Israeli troops have stormed two Palestinian TV stations, seizing equipment and forcing them to close. In the early hours of 29 February, members of Israel Defence Forces (IDF) raided Al-Wattan and Al-Quds Educational TV in the West Bank, territory controlled by the Palestinian Authority. During the raid on Al-Wattan, four members of staff were held for several hours, whilst 21 computers and live broadcasting equipment were taken, along with administrative files and official documents. Broadcasting equipment was also seized from Al-Quds Educational TV. The IDF said the raids were carried out because the “pirate” TV stations were broadcasting without a licence.
Two Ramallah-based TV stations were raided by Israel Defence Forces (IDF) troops at the behest of the Israeli Ministry of Communications in the early hours of Wednesday morning.
Wattan TV station director Moammar Orabi described how the channel’s offices were entered at 2am by 30 soldiers. Their broadcast equipment, computers and administrative files were seized and four of their employees detained. All four, comprising two correspondents, one graphics technician and the head of production, were released a few hours later.
Wattan TV, owned by a group of three NGOs including the Palestinian Medical Relief Society, is a well-known leftwing channel, and frequently broadcasts coverage of the weekly protests that occur across the West Bank which often incur violent crackdowns by the IDF.
Orabi told AFP just after the raid: “it was a surprise. We still don’t know why they confiscated the equipment and shut down the station, even though we work in areas belonging to the Palestinian Authority and we have a licence from them.”
The IDF also confirmed that educational broadcaster Al-Quds TV was raided at 3am local time and had their equipment confiscated. Among the material broadcast by Al-Quds TV is Sharaa Simsim, the Palestinian version of “Sesame Street”. Neither station has been able to operate since the raid.
After pressure from a variety of news outlets including AFP and Reuters to explain the reasons behind the raids, an IDF spokeswoman later stated that both the channels, which broadcast exclusively in the West Bank, were “broadcasting illegally” as they use frequencies which she claimed “interfered with aircraft communication” at nearby Ben Gurion airport according to local news agency Ma’an.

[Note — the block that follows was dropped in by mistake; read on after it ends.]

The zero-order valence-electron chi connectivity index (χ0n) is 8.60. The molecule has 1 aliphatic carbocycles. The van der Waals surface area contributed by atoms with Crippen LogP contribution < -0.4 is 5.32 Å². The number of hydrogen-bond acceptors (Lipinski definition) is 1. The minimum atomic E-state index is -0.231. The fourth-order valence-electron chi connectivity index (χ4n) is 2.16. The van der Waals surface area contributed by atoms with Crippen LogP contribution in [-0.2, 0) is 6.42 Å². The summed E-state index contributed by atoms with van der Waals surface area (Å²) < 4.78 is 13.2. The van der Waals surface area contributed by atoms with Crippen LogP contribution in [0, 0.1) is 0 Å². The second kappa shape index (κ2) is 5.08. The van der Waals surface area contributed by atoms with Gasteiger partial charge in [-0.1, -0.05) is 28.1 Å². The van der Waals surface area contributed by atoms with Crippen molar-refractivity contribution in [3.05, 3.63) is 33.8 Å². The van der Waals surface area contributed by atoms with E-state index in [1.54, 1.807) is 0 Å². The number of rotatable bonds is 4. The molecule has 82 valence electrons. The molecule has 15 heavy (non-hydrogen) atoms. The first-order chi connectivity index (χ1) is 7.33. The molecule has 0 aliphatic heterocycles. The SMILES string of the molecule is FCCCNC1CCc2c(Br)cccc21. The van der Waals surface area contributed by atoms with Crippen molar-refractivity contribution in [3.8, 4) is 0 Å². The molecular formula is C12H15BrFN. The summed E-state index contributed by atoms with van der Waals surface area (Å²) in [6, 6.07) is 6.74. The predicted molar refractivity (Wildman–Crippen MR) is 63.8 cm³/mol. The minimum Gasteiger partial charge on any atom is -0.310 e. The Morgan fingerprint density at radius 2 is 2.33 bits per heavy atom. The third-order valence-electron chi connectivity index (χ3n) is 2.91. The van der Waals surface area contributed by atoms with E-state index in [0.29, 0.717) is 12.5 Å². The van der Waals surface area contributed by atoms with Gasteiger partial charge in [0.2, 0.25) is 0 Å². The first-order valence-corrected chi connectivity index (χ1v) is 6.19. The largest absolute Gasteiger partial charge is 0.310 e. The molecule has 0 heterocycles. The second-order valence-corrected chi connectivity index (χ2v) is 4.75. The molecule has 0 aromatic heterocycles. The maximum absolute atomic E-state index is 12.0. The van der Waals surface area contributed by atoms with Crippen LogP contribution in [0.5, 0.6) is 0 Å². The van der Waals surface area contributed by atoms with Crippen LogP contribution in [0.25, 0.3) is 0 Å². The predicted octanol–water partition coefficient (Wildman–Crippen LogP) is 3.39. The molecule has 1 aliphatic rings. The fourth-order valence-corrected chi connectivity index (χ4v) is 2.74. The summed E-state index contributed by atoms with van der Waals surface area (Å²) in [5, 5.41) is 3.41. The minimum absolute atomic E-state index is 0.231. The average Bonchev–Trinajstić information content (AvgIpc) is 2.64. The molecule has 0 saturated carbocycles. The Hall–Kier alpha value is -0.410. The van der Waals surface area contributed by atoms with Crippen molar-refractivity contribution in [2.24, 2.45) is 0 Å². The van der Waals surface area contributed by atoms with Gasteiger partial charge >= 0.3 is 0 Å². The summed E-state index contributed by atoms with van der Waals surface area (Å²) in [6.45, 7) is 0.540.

However, Suleiman Zuheiri, Undersecretary of the Palestinian Ministry of Telecommunication in Ramallah, told Ma’an that “civil aviation waves, according to international parameters, start at 120 megahertz, while TV frequencies start at above 500 megahertz.”
The Palestinian Ministry of Telecommunication had never been informed that either station had been broadcasting potentially “disruptive” signals, and the Israeli Ministry of Communication had failed to give any advance warning that they intended to close the channels.
Furthermore, Zuheiri also underlined that both stations are registered at the International Telecommunications Union, implying they could not be broadcasting illegally.
The Palestinian Authority said on Wednesday that this action could signal the beginning of a “frequency war” with Israel. The Minister for Telecommunication and Information Technology, Abu Dakka, spoke out at a press conference in Ramallah on Thursday 1 March. Dakka said he felt that the Israeli government had conducted the raids with the express aim of seizing these frequencies for 3G and 4G phones that use the frequencies to get a television signal. In an interview with Palestine radio, his Undersecretary, Zuhairi, went further and emphasised that the recipients of the frequencies are the settlements in the West Bank, who want to receive Israeli broadcast services.
Reporters Without Borders also expressed their “deep shock” at the raid on Friday 3 March: “These arbitrary and illegal operations served yet again to intimidate Palestinian media and journalists, the victims of repeated attacks by the Israel Defense Forces. We urge the Israeli military to return the confiscated equipment and allow the two stations to resume broadcasting.”
Journalist and blogger Olena Bilozerska has managed to recover some of the equipment and material which was illegally seized from her home in Kiev on 12 January. The police interrogation on 8 February included questions about her sources. The police returned some items but have kept 162 CDs and DVDs which contain material needed for her work. She regained her camera and video camera, neither of which was working. The authorities also returned her computer, which had been dismantled.